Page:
When I was eleven years old, a friend invited me up to her cottage one summer weekend. We had a great time - swimming in the lake, riding around in her dad´s motorboat, running around in the sunshine. And fishing. I´d never been fishing before, but I understood the basics: add worm to hook, drop in water, wait for bite then reel in. Pretty easy.

So my friend and I took our bait and our rods and plonked ourselves down at the end of the dock. The wooden boards were pleasantly warm beneath us. We dangled our feet over the edge, wormed up and threw in our lines.

It didn´t take long to get a nibble. Proud of my great accomplishment, I reeled in my line. There was a sunfish on the end of my hook. I grabbed the fishing glove - a studded green plastic thing that let me hold the fish without getting sliced on its spines. Out came the hook, and I threw my sunfish back in the water.

My friend and I kept fishing. She caught one, and back it went. I got another nibble. I reeled in another sunfish. I peered at it closely.
"I think this is the same fish," I said. "Yes, look, you can see where the hook went through last time." I threw my fish back in. Stupid fish. You would think getting a hook through the face twice in a row would take some of the fun away from eating a delicious worm.

Friday, November 14, 2014

Curse of the Dried Beans

I'm a fan of tinned beans. If I had to guess, I'd say I've mentioned tinned beans on this blog more than any other food. Mostly because dried beans hate me. That's life. But I have a two-part problem: a) they don't sell tinned beans here, and b) I like to cook with beans. This leaves me with the dried bean option.

I like hummus, and they don't sell that here, either. So I broke down and bought a bag of chickpeas. Every few days I would think about making hummus. I'd look at the chickpeas in their plastic package, and recall they had to be soaked overnight. "Oh, well, it is only one o'clock; I'll do that later." And then forget.

Friday, November 7, 2014

Costumes, Hats and Other Odd Traditions

Let's start today with a quiz. Complete the following sentence: Tuesday was ________.

Most of you will have finished that off with phrases like "rainy" or "a pretty good day". But if you are Australian, you definitely said: Tuesday was Melbourne Cup. Still lost? It's a horse race. More accurately, it is the horse race that brings the nation to a standstill.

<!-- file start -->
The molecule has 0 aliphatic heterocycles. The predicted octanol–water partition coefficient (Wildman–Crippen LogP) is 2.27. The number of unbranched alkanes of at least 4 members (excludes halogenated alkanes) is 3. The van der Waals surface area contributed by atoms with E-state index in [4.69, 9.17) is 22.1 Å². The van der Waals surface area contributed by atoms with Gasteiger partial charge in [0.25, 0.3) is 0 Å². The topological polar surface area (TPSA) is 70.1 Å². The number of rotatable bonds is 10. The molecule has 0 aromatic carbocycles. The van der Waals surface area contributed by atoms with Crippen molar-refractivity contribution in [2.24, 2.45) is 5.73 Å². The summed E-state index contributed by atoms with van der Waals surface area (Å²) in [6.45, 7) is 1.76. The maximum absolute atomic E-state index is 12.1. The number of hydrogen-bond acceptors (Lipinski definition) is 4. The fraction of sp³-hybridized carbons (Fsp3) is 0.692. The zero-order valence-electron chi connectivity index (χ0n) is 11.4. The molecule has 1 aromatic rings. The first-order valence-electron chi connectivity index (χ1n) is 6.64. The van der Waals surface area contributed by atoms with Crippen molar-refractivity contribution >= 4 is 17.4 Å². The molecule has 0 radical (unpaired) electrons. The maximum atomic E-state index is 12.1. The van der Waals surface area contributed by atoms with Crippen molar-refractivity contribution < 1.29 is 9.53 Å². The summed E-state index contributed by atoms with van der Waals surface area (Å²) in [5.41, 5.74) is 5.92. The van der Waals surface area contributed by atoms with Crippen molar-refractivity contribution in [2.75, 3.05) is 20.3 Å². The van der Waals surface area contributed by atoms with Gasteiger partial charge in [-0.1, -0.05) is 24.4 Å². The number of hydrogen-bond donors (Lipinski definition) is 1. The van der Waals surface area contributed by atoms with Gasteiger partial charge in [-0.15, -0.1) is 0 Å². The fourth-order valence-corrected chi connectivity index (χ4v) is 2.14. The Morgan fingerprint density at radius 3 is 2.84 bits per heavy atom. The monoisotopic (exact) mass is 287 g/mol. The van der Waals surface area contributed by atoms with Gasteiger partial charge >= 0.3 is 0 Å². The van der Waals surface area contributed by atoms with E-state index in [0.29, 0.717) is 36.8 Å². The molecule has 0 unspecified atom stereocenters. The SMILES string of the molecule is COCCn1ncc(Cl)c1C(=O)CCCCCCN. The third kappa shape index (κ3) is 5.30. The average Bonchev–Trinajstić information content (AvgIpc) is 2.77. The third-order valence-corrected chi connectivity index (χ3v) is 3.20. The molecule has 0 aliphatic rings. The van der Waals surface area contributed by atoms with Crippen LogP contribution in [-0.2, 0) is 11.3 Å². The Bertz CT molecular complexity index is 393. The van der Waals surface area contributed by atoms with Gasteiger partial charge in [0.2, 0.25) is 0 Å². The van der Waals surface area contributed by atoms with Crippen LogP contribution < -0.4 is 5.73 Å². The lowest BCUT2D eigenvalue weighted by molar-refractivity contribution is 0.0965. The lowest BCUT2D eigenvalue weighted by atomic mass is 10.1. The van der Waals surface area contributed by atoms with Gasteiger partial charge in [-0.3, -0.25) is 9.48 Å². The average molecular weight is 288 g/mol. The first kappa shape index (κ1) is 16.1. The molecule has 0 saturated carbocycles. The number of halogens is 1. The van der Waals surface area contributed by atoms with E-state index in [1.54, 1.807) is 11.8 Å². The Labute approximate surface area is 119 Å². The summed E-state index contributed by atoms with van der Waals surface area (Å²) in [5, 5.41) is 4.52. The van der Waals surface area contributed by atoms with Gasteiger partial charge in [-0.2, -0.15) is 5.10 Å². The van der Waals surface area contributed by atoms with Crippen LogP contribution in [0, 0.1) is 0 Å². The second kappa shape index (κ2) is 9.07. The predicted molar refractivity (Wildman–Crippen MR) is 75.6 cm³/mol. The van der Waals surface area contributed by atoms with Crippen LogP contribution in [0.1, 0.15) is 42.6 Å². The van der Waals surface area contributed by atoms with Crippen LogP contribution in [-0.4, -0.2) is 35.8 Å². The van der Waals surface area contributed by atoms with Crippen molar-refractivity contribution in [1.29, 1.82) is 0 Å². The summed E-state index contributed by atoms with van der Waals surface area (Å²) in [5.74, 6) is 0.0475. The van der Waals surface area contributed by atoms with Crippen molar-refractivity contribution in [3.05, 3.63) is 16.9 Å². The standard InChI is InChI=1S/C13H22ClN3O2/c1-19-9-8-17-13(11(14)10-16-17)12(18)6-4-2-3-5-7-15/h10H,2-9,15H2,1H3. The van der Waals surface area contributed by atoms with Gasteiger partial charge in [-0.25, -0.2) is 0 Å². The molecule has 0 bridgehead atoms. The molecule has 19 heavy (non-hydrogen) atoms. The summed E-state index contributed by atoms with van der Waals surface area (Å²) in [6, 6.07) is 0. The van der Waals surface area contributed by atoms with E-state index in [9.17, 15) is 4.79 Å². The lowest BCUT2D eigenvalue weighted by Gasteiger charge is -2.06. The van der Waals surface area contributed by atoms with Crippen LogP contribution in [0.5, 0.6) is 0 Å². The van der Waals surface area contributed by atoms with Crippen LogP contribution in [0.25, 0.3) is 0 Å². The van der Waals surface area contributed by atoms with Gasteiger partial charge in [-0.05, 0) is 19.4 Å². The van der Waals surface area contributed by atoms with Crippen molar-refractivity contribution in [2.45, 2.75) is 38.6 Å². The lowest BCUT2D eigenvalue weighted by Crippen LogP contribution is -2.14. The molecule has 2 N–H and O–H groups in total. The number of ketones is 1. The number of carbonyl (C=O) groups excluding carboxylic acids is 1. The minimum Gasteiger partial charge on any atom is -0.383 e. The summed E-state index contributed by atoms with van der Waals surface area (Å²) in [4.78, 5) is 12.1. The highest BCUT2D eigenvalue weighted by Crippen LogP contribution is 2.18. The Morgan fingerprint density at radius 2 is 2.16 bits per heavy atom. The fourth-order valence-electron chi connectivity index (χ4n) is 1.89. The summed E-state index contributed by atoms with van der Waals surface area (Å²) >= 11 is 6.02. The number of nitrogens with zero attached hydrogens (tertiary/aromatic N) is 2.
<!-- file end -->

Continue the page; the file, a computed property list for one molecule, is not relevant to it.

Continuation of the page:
For a race that lasts less than 200 seconds, that is a pretty impressive feat. Not only is it a public holiday in Melbourne, but the rest of the country shuts down (officially or not) from about noon onwards in order to drink champagne, watch pop stars perform, and wear funny hats.

Friday, October 31, 2014

Preparing for Tropical Hallowe'en


Sorry, no time to talk. It's Hallowe'en, and I am trying to get ready. I have a very busy schedule of ordering/receiving proper treats from North America (check), making decorations (check), and explaining what Hallowe'en is to people who run the gamut from "oh, yeah, that's an American thing," to "never heard of it and why are you torturing that watermelon?" (ongoing).

Like all immigrants, I am appalled that my deeply cherished traditions are not immediately understood and embraced by my new land. It rocks me to my core that there are people out there who don't understand Hallowe'en, best of all the holidays, night of imagination and unlimited chocolate. I would have thought that Hallowe'en was about as high-concept as a holiday could be: children become actual monsters to rule the night. Where is the confusion? Plus, Hallowe'en boasts more apostrophes than any other holiday, and that is just plain fun.

I have put my shock and dismay behind me and have moved on to Phase II of the Immigrant Holiday Experience: how do I adapt the crucial parts of my traditions to suit this new place? For example, what to do about a jack o' lantern? (See, another apostrophe.) Pumpkins aren't exactly thick on the ground, here.

As a public service, I hereby present this handy primer on celebrating Hallowe'en in the tropics:

Monday, October 27, 2014

Sickness and Children Running Free

There is something particularly galling about suffering a head cold in the tropics. All this warm weather is supposed to keep the germs away - isn't that what I told myself every miserable February as the kids stumbled home in -20 C weather, shooting phlegm out of every orifice? I was certain all this would be solved by a week in the sun.

Well, guess what. No. This head cold has swept through town like a hurricane, and now it is my turn to run through tissues and fight to keep the virus out of my lungs by sheer force of will.

All of which makes me cranky. And what is the lady about town to do with her crankiness when she wants to air it out? Why, lay it at the feet of her children, naturally! So let's see how I've done.